Did you watch three straight hours of HBO last night? Or did you leave off "Baghdad ER" on the theory that there's something wrong with witnessing real bodily pain and then enjoying "The Sopranos"? Or did you only watch "Baghdad ER" because of that? I saw there was a problem with the line up, but still watched all three.
I think "Baghdad ER" was a good documentary. Is it an anti-war documentary? Several times, amid the carnage, a doctor or nurse says the violence is senseless, but there is no political context to this. We can't tell whether they are saying the continuing acts of enemy violence are senseless or whether the whole project of overthrowing Saddam Hussein made no sense. Basically, this program shows you the reality of what the wounds are and how doctors go about doing their work. This is something that you should not look away from whether you oppose the war or support it. Watching this film involves seeing a leg sawed off, an amputated hand thrown in the trash, a hole in an eyeball sewn closed, and many similarly gruesome things. With perhaps only one exception, the medical personnel are not cynical and weary. It's not like "MASH." They are impressively professional and rational about accomplishing what they need to do. Seeing clearly what that is lets us honor their heroism.
Now, I feel it's crass to go on to write about "The Sopranos" and "Big Love." But this illustrates the dissonance anyone would have felt if they sat down to the three hours HBO offered up last night.
"The Sopranos." Was Edie Falco's trip to Paris gratuitous enough for you? See gazes upon picturesque sights and feels transformed. It's the old contrast between her interest in higher things -- remember religion? -- and the ugly, evil world she likes to indulge herself by thinking she's not connected to. But why Paris? Sarah Jessica Parker went to Paris in the end of "Sex and the City," so why is HBO dishing up the woman-goes-to-Paris plot again? In Paris, you can really put your thoughts in order? Why would that be? I'm thinking the HBO folks just like to do some filming in Paris. Especially after all that New Jersey, that relentless, endless New Jersey. The "Sex and the City" people got to film in New York and they got to go to Paris. It's only fair that the New Jersey-afflicted crew of "The Sopranos" gets to go to Paris. But it wasn't all Carmela gaping at statues. (Oh, you want an Emmy for that too?) It was Tony getting the finger (from AJ). And Vito getting the pool cue. And that other guy getting the knife in the gut.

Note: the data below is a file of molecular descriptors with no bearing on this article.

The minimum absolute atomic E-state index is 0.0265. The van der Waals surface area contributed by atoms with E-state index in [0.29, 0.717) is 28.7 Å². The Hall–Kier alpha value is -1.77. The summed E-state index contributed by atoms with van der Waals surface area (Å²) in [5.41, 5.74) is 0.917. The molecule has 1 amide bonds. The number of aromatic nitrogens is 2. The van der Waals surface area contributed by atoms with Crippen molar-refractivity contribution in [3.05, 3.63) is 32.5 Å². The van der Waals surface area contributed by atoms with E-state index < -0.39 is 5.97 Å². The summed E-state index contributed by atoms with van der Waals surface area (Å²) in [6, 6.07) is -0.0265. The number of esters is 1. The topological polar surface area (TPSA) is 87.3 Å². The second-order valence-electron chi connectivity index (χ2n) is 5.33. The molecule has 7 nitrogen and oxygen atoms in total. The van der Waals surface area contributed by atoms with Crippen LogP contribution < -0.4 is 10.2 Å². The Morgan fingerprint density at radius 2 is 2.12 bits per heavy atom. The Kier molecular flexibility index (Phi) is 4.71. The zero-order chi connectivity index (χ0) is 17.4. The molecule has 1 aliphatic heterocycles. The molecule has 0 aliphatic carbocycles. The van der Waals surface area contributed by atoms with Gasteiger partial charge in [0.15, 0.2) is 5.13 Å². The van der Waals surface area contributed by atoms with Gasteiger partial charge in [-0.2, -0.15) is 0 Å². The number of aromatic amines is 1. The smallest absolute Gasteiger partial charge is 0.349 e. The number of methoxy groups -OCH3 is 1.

"Big Love." Margene spends most of the episode rototilling the dirt backyard, laying down slabs of sod, and keeling over, while Barb and Nicki natter over problems. Margene is the family slave. But all three of the women fuss over their wills. Who should get your children if Bill and you die? The wives all have different opinions. Once Bill dies, there's no ongoing polygamy: the surviving wives will no longer be "living the principle." So do you want one of the un-principle-living wives to have your children? Or do you ship them back to the compound? Meanwhile, we wonder whether 15-year-old Rhonda will wake up to reality and resist getting sealed to the Prophet. She thinks she's so superior, but then she didn't make it to the second round of that acting competition. One of the most amusing scenes had Rhonda saying some lines that turned out to be from "A Long Day's Journey Into Night." Her long journey into night is only beginning, so what could she know of the torment of the character she imagined she could play?